NEW YORK (
) -- Italy's government has invited
to increase its stake in struggling carrier
but the Franco-Dutch airline isn't exactly jumping on board, insisting that it needs time and more information before making a decision.
Executives of Air France-KLM on Monday, Sept. 23, discussed increasing a 25% stake, as part of a planned fundraising by Alitalia, but postponed a decision ahead of a series of meetings that are likely to determine whether Europe's No. 3 airline by market capitalization will increase its stake to 50% or possibly abandon the Italian carrier.
"The board considered it vital to hear the information that Alitalia's executive management should provide at a forthcoming meeting of the Italian company's board of directors," Air France-KLM said. Alitalia's board and its advisers are due to meet on Thursday, Sept. 26, the same day that Italian and French transport ministers are scheduled to discuss Alitalia.
Alitalia wants to raise €300 million ($405 million) of new funds to pay operating costs and underwrite a restructuring plan that is targeting a return to profitability by 2016. Air France-KLM will have to take part in that fundraising if it is to maintain or increase its 25% stake, acquired in 2009 for €323 million after Italian politicians blocked a bid for a 49% stake.
Italy appears to favor a new investment by the Paris-based carrier. "I am waiting an increase in the role of Air France," Italy's Transport minister Maurizio Lupi said earlier this week. "I have no objections."
Air France-KLM's caution is understandable. Alitalia has failed to make a profit since it emerged from bankruptcy in January 2009 despite dismissing about half its workforce and abandoning a host of low profit and unprofitable routes. That retreat has allowed low cost airlines to grab domestic market share and Europe's No. 2 airline,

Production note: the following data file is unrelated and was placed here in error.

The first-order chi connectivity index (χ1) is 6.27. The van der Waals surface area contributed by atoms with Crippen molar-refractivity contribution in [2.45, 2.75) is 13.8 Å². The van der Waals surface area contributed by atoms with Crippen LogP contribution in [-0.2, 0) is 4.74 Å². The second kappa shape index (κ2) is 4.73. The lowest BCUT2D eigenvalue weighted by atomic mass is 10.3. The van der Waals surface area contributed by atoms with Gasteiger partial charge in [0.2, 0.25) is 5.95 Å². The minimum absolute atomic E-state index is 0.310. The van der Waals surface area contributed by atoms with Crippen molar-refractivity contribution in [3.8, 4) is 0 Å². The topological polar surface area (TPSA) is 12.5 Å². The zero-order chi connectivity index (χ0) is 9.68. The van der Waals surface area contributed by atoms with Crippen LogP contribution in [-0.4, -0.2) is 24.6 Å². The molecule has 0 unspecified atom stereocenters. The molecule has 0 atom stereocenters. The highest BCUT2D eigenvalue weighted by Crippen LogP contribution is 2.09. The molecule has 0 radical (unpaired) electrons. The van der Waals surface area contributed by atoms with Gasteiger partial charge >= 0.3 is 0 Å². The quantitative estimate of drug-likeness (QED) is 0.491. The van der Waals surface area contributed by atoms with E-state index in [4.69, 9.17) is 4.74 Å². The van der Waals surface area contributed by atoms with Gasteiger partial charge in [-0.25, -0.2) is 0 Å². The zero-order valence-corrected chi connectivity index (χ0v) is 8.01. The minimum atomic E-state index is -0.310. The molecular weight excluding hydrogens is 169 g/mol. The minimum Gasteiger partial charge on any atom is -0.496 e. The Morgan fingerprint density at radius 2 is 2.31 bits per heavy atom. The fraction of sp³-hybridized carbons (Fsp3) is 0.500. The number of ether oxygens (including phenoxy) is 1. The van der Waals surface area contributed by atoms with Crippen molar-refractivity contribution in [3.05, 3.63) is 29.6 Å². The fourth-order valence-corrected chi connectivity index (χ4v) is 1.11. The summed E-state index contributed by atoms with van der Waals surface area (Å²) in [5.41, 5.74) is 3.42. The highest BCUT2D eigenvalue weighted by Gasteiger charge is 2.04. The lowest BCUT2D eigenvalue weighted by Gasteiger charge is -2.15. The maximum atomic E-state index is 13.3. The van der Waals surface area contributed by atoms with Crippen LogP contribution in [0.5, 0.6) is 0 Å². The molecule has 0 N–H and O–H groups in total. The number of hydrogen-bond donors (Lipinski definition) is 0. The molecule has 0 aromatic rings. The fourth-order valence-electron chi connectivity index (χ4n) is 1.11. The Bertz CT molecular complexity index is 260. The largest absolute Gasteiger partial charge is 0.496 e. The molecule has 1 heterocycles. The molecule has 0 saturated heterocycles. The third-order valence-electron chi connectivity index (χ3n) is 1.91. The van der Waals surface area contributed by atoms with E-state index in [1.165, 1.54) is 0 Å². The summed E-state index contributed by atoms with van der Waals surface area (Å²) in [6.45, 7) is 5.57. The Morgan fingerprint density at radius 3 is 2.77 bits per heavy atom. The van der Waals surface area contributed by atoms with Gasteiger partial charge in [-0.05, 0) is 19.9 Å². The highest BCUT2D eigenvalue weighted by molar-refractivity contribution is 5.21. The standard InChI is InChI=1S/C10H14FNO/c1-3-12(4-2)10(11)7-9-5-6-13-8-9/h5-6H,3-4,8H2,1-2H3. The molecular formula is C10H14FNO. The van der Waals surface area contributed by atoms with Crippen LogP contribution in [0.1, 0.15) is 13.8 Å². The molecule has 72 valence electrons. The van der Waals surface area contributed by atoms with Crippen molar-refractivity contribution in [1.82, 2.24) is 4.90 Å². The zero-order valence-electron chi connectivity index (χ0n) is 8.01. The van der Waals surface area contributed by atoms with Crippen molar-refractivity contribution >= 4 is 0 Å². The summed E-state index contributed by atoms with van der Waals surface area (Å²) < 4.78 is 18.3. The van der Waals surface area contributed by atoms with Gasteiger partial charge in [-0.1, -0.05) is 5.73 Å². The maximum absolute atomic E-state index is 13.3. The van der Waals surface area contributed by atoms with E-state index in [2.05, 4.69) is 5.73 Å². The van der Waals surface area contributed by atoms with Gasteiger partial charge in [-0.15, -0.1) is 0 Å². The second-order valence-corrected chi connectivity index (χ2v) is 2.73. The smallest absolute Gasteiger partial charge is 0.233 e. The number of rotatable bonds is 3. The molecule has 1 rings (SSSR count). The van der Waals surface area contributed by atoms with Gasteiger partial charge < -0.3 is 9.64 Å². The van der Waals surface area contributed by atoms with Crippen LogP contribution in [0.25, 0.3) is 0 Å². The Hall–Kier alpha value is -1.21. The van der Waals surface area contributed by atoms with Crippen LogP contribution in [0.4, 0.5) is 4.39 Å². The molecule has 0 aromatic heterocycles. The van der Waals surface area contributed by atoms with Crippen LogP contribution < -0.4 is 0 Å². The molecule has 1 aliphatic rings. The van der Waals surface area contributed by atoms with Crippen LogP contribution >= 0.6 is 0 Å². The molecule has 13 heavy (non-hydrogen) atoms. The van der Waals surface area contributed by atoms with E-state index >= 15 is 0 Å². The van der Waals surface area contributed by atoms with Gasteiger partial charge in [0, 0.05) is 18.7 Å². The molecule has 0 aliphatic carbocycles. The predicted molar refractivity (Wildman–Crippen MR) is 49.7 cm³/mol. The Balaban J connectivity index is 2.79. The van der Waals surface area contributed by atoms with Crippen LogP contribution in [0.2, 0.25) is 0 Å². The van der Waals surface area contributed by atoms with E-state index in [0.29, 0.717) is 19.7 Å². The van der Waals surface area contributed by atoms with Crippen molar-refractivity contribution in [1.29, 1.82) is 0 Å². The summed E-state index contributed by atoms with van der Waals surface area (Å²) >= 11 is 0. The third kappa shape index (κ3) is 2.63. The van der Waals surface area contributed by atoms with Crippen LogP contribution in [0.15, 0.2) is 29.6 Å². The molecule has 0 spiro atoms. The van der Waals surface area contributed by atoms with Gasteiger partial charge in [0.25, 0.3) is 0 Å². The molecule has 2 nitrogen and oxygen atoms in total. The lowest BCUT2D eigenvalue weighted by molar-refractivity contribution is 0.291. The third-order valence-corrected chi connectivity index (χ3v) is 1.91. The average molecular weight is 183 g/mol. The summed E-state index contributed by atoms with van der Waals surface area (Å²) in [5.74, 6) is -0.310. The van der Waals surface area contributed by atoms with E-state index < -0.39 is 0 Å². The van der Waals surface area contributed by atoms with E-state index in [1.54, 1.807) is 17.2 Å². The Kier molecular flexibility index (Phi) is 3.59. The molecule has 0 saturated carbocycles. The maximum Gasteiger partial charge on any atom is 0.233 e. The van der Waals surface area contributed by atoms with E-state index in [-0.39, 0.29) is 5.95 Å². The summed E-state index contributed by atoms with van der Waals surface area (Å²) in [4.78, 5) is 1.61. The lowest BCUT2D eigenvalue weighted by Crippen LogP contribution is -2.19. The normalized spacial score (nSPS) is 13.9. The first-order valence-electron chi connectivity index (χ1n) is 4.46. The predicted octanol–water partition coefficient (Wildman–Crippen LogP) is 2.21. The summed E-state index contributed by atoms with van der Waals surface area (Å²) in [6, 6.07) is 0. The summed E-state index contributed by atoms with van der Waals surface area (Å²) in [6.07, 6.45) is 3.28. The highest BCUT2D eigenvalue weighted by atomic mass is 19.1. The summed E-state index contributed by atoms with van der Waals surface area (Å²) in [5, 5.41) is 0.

Deutsche Lufthansa AG
, to expand international flights into and out of Italy.
Rome-based Alitalia lost €157 million in the first quarter on sales of €729 million. It has net debt of €1.02 billion.
Its shares could be roiled by selling from October 28, when shareholders are released from a lockup period dating back to the carrier's bankruptcy. In February Alitalia tried to raise €150 million through a convertible bond sale but ended with just €95 million after some shareholders failed to support the fundraising.
Air France-KLM has its own woes. The company said in July that it expects this year to post a first annual profit in three years but warned that its recovery was fragile and would be underlined by cost and job cuts. The airline has been through three CEOs since the then-head Pierre-Henri Gourgeon bought the Alitalia stake. Alexandre de Juniac took over as CEO in July this year, replacing Jean-Cyril Spinetta, who retired at age 70, in line with company statutes.
Shares in Air France-KLM traded Tuesday at €6.92, marginally higher than their Monday close. The company has gained 40% in the past year and has a market capitalization of €2.05 billion.
Written by Paul Whitfield